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March 25, 2024

OECD Issues Report on First WPMN Workshop on NanoCarriers

Lynn L. Bergeson Carla N. Hutton

The Organisation for Economic Co-operation and Development (OECD) published the report of the first Working Party on Manufactured Nanomaterials (WPMN) workshop on NanoCarriers. The report states that NanoCarriers (nano-scaled structures loaded with an active substance) “promise benefits for various fields of applications but they also present great diversity in terms of chemical composition, structural features, and applications.” The June 14-15, 2023, workshop included governmental representatives, including regulators and policymakers, as well as experts with diverse backgrounds from industry and academia. The aims of the workshop were to discuss NanoCarriers used in different applications (cosmetic, pharmaceutical, and agricultural) and to use OECD’s Early Awareness and Action System for Advanced Materials (Early4AdMa) to identify knowledge gaps and signals of possible concerns regarding both their safety and their sustainability.

According to the report, based on the discussions and outcomes of the workshop, the following conclusions regarding needed actions can be derived:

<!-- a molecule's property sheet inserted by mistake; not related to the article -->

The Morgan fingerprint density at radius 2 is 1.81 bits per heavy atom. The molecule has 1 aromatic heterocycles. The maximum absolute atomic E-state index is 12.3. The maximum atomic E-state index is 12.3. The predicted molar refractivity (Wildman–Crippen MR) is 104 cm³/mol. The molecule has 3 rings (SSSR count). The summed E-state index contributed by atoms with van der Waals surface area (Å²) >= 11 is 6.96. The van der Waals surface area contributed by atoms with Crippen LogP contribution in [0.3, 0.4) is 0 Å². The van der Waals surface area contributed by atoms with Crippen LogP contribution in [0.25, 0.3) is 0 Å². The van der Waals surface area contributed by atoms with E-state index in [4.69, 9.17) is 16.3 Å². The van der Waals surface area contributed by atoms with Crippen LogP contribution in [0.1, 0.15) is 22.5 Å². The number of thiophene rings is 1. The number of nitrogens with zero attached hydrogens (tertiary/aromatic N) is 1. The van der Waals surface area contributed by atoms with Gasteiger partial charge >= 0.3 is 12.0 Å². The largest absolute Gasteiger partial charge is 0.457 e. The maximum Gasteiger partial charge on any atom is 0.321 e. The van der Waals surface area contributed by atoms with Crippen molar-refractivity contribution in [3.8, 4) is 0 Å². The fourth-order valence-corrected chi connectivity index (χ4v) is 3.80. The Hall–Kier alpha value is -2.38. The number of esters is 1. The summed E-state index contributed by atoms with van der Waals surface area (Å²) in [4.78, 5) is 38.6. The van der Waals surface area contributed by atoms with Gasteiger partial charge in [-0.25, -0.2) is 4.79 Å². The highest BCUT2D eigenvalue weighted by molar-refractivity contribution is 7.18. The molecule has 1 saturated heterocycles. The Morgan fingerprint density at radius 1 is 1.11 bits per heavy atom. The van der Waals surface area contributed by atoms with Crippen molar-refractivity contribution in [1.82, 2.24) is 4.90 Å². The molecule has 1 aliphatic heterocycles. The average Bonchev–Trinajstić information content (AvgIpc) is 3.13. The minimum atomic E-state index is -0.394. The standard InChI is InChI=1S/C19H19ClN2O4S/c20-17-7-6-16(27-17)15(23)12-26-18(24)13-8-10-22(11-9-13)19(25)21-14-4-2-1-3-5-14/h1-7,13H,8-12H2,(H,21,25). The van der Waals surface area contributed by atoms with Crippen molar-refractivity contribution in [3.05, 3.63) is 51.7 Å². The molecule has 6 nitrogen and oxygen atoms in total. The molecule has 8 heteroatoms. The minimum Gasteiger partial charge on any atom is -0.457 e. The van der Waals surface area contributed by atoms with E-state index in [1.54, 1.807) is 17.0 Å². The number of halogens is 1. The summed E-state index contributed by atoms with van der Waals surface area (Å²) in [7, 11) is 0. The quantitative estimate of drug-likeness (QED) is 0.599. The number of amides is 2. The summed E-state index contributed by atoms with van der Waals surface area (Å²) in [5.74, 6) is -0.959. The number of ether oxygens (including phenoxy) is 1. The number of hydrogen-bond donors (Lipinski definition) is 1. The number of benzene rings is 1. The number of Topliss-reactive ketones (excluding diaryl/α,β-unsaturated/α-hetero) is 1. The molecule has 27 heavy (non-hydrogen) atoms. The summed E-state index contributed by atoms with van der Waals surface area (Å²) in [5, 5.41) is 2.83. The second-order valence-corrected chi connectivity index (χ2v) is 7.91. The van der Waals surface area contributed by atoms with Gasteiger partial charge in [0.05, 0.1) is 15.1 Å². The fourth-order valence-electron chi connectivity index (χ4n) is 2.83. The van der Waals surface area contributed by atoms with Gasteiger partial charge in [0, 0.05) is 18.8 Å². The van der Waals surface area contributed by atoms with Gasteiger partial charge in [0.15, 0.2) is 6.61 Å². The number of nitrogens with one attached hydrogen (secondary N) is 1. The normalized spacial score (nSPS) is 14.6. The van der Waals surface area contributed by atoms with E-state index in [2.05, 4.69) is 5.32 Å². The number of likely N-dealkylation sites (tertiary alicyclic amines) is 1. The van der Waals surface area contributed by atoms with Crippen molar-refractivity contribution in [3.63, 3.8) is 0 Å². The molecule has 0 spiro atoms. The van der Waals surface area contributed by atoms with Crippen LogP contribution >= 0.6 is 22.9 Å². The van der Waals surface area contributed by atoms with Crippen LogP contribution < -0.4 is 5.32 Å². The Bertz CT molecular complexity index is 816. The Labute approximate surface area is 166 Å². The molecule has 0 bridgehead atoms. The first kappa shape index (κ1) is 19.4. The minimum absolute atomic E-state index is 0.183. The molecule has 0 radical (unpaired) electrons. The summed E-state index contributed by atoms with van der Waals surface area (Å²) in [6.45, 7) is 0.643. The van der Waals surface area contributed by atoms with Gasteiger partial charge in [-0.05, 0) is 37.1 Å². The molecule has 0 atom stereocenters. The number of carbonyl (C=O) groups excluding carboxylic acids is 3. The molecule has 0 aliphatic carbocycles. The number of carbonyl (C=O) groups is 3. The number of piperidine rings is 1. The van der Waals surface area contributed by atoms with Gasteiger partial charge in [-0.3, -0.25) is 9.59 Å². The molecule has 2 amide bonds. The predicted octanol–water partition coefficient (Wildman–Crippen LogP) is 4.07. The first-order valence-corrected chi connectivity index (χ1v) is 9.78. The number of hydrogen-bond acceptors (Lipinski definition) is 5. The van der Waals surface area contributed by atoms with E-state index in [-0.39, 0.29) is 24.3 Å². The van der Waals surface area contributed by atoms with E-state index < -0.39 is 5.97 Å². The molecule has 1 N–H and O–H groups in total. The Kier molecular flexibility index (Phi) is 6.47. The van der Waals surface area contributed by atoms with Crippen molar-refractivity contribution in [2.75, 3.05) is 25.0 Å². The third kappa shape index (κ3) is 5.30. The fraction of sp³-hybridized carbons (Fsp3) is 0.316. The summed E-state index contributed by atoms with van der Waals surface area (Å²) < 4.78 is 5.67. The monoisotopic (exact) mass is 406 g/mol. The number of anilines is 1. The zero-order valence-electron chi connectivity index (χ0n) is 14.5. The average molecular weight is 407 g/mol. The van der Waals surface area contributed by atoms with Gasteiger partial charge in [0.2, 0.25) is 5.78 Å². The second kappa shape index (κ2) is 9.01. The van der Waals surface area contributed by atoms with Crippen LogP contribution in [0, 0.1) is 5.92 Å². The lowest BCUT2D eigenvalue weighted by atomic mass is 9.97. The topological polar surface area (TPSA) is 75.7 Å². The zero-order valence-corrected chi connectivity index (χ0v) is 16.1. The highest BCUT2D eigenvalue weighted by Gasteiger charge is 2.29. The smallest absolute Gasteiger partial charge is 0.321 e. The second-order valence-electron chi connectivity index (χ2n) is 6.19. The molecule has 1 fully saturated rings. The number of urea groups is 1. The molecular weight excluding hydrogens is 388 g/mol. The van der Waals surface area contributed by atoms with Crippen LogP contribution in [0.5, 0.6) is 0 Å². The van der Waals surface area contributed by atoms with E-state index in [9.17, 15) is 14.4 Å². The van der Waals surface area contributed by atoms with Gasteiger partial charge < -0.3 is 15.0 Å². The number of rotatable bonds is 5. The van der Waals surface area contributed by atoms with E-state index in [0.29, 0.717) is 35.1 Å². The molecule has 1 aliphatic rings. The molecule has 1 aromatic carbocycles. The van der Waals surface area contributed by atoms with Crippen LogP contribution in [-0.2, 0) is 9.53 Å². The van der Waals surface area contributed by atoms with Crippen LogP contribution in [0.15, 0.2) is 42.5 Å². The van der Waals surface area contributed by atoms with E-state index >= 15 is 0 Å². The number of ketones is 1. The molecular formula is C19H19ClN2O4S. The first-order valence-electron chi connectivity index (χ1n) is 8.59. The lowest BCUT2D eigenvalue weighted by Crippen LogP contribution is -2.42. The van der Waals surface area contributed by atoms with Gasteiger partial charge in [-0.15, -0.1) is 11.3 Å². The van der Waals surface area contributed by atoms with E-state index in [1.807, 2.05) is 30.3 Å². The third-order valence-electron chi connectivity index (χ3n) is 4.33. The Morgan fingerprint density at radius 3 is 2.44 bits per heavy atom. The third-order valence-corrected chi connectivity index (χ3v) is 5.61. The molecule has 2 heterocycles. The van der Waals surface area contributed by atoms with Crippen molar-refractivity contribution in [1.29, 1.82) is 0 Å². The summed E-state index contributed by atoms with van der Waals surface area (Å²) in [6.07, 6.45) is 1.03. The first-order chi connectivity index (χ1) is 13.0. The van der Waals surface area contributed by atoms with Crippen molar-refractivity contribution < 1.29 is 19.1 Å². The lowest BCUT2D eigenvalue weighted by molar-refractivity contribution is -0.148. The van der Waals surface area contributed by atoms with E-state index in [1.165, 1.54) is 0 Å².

• With regard to the signals and open questions identified for NanoCarriers during the workshop, it is recommended that OECD’s WPMN obtain an overview about ongoing research activities and review how this support can fill data gaps, and by that, to substantiate the identified signals. WPMN should also prioritize which application areas, questions, and signals are of interest of WPMN to discuss further safety and sustainability of NanoCarriers and their applications; to promote closing information gaps, method development and harmonization, and establishment of assessment guidance and to initiate collaboration with committees depending on expertise and competence.
  • With respect to a possible future update of Early4AdMa system, it is recommended that OECD’s WPMN take up challenges, specific proposals for further questions, and ambiguities identified during the workshop on NanoCarriers; and identify and propose solutions for how to deal with questions that need to be answered in a differentiated way for the different building blocks of an advanced material to aid cases with similar challenges, as for NanoCarriers. For an overall assessment, the entirety of the advanced material should be assessed.
  • Regulation and policy should review affected regulatory frameworks and guidance for possible adaptation needs to cover appropriately NanoCarriers and amend them if necessary. Funding should be provided to close information gaps and to facilitate method development and harmonization by research projects.
  • Industry should contribute with their knowledge and expertise to close data gaps of various aspects and support method development and harmonization.
  • Academia should carry out research to provide answers to open questions, particularly to facilitate appropriate risk assessment of NanoCarriers and to help assess the sustainability of their whole life cycles. Furthermore, academia should participate in method development and harmonization.